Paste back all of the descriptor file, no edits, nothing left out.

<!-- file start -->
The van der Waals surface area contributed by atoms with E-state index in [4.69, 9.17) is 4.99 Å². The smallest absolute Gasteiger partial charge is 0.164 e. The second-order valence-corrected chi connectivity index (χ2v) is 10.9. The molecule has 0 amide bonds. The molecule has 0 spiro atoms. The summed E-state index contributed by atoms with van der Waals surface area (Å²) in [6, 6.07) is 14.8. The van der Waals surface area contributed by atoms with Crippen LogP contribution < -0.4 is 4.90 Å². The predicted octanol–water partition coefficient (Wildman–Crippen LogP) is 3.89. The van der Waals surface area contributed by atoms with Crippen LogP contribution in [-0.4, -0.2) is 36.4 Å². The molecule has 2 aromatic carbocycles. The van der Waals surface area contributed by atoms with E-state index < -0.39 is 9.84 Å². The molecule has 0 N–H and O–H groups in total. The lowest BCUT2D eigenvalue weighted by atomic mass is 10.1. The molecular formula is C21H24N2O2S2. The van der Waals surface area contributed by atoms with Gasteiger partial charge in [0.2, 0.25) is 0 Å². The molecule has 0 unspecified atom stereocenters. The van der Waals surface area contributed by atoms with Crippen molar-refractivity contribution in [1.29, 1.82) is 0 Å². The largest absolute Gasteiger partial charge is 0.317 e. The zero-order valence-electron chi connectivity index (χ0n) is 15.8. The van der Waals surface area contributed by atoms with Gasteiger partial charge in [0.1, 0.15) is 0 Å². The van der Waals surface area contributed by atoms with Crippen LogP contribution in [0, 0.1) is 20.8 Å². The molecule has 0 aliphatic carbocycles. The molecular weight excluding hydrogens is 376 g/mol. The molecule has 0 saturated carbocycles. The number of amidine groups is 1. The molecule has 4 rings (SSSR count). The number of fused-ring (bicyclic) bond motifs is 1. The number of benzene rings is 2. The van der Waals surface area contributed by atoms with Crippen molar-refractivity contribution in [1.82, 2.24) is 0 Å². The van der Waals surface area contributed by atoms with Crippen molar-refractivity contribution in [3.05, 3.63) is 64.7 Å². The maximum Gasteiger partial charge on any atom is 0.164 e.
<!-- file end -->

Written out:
The van der Waals surface area contributed by atoms with E-state index in [4.69, 9.17) is 4.99 Å². The smallest absolute Gasteiger partial charge is 0.164 e. The second-order valence-corrected chi connectivity index (χ2v) is 10.9. The molecule has 0 amide bonds. The molecule has 0 spiro atoms. The summed E-state index contributed by atoms with van der Waals surface area (Å²) in [6, 6.07) is 14.8. The van der Waals surface area contributed by atoms with Crippen LogP contribution < -0.4 is 4.90 Å². The predicted octanol–water partition coefficient (Wildman–Crippen LogP) is 3.89. The van der Waals surface area contributed by atoms with Crippen LogP contribution in [-0.4, -0.2) is 36.4 Å². The molecule has 2 aromatic carbocycles. The van der Waals surface area contributed by atoms with E-state index < -0.39 is 9.84 Å². The molecule has 0 N–H and O–H groups in total. The lowest BCUT2D eigenvalue weighted by atomic mass is 10.1. The molecular formula is C21H24N2O2S2. The van der Waals surface area contributed by atoms with Gasteiger partial charge in [0.2, 0.25) is 0 Å². The molecule has 0 unspecified atom stereocenters. The van der Waals surface area contributed by atoms with Crippen molar-refractivity contribution in [1.29, 1.82) is 0 Å². The largest absolute Gasteiger partial charge is 0.317 e. The zero-order valence-electron chi connectivity index (χ0n) is 15.8. The van der Waals surface area contributed by atoms with Gasteiger partial charge in [0.1, 0.15) is 0 Å². The van der Waals surface area contributed by atoms with Crippen LogP contribution in [0, 0.1) is 20.8 Å². The molecule has 0 aliphatic carbocycles. The molecular weight excluding hydrogens is 376 g/mol. The molecule has 0 saturated carbocycles. The number of amidine groups is 1. The molecule has 4 rings (SSSR count). The number of fused-ring (bicyclic) bond motifs is 1. The number of benzene rings is 2. The van der Waals surface area contributed by atoms with Crippen molar-refractivity contribution in [1.82, 2.24) is 0 Å². The van der Waals surface area contributed by atoms with Crippen molar-refractivity contribution in [3.05, 3.63) is 64.7 Å². The maximum Gasteiger partial charge on any atom is 0.164 e.